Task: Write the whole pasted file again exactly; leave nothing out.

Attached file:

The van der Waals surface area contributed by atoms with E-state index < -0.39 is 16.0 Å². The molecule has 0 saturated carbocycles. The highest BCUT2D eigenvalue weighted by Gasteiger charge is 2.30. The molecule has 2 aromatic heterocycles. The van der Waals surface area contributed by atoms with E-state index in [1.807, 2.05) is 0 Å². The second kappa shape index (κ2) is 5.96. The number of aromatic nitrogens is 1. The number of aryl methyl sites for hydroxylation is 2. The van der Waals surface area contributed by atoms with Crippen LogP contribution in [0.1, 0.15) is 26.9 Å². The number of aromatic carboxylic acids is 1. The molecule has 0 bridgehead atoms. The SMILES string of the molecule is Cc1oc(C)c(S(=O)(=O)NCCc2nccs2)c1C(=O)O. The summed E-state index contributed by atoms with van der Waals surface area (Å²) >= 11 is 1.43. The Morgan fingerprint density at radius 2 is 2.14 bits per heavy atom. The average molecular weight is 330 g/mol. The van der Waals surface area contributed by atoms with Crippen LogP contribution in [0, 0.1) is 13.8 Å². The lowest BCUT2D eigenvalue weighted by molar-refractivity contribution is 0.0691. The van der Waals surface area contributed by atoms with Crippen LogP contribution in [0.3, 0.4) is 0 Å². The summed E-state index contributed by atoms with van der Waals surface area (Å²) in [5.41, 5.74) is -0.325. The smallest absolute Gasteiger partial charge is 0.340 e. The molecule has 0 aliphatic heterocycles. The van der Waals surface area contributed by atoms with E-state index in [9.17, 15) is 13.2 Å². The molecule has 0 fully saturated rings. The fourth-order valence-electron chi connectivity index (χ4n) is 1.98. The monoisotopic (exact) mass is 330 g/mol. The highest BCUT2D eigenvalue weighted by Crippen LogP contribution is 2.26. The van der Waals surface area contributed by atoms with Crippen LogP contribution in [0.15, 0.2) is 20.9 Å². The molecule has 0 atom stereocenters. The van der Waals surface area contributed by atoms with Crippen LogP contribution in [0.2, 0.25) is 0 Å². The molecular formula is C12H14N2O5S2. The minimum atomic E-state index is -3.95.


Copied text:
The van der Waals surface area contributed by atoms with E-state index < -0.39 is 16.0 Å². The molecule has 0 saturated carbocycles. The highest BCUT2D eigenvalue weighted by Gasteiger charge is 2.30. The molecule has 2 aromatic heterocycles. The van der Waals surface area contributed by atoms with E-state index in [1.807, 2.05) is 0 Å². The second kappa shape index (κ2) is 5.96. The number of aromatic nitrogens is 1. The number of aryl methyl sites for hydroxylation is 2. The van der Waals surface area contributed by atoms with Crippen LogP contribution in [0.1, 0.15) is 26.9 Å². The number of aromatic carboxylic acids is 1. The molecule has 0 bridgehead atoms. The SMILES string of the molecule is Cc1oc(C)c(S(=O)(=O)NCCc2nccs2)c1C(=O)O. The summed E-state index contributed by atoms with van der Waals surface area (Å²) >= 11 is 1.43. The Morgan fingerprint density at radius 2 is 2.14 bits per heavy atom. The average molecular weight is 330 g/mol. The van der Waals surface area contributed by atoms with Crippen LogP contribution in [0, 0.1) is 13.8 Å². The lowest BCUT2D eigenvalue weighted by molar-refractivity contribution is 0.0691. The van der Waals surface area contributed by atoms with Crippen LogP contribution in [0.3, 0.4) is 0 Å². The summed E-state index contributed by atoms with van der Waals surface area (Å²) in [5.41, 5.74) is -0.325. The smallest absolute Gasteiger partial charge is 0.340 e. The molecule has 0 aliphatic heterocycles. The van der Waals surface area contributed by atoms with E-state index in [9.17, 15) is 13.2 Å². The molecule has 0 fully saturated rings. The fourth-order valence-electron chi connectivity index (χ4n) is 1.98. The monoisotopic (exact) mass is 330 g/mol. The highest BCUT2D eigenvalue weighted by Crippen LogP contribution is 2.26. The van der Waals surface area contributed by atoms with Crippen LogP contribution in [0.15, 0.2) is 20.9 Å². The molecule has 0 atom stereocenters. The van der Waals surface area contributed by atoms with Crippen LogP contribution in [0.2, 0.25) is 0 Å². The molecular formula is C12H14N2O5S2. The minimum atomic E-state index is -3.95.